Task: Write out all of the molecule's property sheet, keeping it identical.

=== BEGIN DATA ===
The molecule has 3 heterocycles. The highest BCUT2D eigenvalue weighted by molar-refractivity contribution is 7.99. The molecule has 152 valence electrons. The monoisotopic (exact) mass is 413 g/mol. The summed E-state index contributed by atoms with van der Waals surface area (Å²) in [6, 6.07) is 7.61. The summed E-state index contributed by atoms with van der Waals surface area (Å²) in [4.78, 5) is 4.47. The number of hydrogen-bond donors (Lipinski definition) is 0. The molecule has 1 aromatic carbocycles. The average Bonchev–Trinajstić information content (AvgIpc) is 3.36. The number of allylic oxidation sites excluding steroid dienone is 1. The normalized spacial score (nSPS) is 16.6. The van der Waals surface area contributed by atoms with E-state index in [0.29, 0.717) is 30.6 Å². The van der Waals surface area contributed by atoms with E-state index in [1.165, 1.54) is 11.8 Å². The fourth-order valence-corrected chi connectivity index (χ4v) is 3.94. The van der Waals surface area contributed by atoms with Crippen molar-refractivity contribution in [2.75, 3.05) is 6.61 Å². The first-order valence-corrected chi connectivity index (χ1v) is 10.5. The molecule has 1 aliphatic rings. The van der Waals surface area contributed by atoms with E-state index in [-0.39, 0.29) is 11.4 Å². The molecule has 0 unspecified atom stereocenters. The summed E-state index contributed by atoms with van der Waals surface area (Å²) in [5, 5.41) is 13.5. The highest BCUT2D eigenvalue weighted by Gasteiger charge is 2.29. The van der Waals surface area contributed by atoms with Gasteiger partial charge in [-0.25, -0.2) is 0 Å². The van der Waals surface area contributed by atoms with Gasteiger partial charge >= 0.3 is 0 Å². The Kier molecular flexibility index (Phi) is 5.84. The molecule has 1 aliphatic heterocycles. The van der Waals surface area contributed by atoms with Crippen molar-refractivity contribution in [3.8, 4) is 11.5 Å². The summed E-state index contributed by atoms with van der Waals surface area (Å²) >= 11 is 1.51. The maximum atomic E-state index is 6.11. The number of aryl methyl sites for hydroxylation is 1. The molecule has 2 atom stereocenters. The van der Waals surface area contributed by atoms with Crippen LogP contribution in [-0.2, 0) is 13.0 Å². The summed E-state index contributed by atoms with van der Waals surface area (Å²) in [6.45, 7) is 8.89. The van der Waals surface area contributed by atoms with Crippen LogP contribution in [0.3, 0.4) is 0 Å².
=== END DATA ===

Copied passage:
The molecule has 3 heterocycles. The highest BCUT2D eigenvalue weighted by molar-refractivity contribution is 7.99. The molecule has 152 valence electrons. The monoisotopic (exact) mass is 413 g/mol. The summed E-state index contributed by atoms with van der Waals surface area (Å²) in [6, 6.07) is 7.61. The summed E-state index contributed by atoms with van der Waals surface area (Å²) in [4.78, 5) is 4.47. The number of hydrogen-bond donors (Lipinski definition) is 0. The molecule has 1 aromatic carbocycles. The average Bonchev–Trinajstić information content (AvgIpc) is 3.36. The number of allylic oxidation sites excluding steroid dienone is 1. The normalized spacial score (nSPS) is 16.6. The van der Waals surface area contributed by atoms with E-state index in [0.29, 0.717) is 30.6 Å². The van der Waals surface area contributed by atoms with E-state index in [1.165, 1.54) is 11.8 Å². The fourth-order valence-corrected chi connectivity index (χ4v) is 3.94. The van der Waals surface area contributed by atoms with Crippen molar-refractivity contribution in [2.75, 3.05) is 6.61 Å². The first-order valence-corrected chi connectivity index (χ1v) is 10.5. The molecule has 1 aliphatic rings. The van der Waals surface area contributed by atoms with E-state index in [-0.39, 0.29) is 11.4 Å². The molecule has 0 unspecified atom stereocenters. The summed E-state index contributed by atoms with van der Waals surface area (Å²) in [5, 5.41) is 13.5. The highest BCUT2D eigenvalue weighted by Gasteiger charge is 2.29. The van der Waals surface area contributed by atoms with Gasteiger partial charge in [-0.25, -0.2) is 0 Å². The van der Waals surface area contributed by atoms with Gasteiger partial charge >= 0.3 is 0 Å². The Kier molecular flexibility index (Phi) is 5.84. The molecule has 1 aliphatic heterocycles. The van der Waals surface area contributed by atoms with Crippen molar-refractivity contribution in [3.8, 4) is 11.5 Å². The summed E-state index contributed by atoms with van der Waals surface area (Å²) >= 11 is 1.51. The maximum atomic E-state index is 6.11. The number of aryl methyl sites for hydroxylation is 1. The molecule has 2 atom stereocenters. The van der Waals surface area contributed by atoms with Crippen LogP contribution in [-0.2, 0) is 13.0 Å². The summed E-state index contributed by atoms with van der Waals surface area (Å²) in [6.45, 7) is 8.89. The van der Waals surface area contributed by atoms with Crippen LogP contribution in [0.3, 0.4) is 0 Å².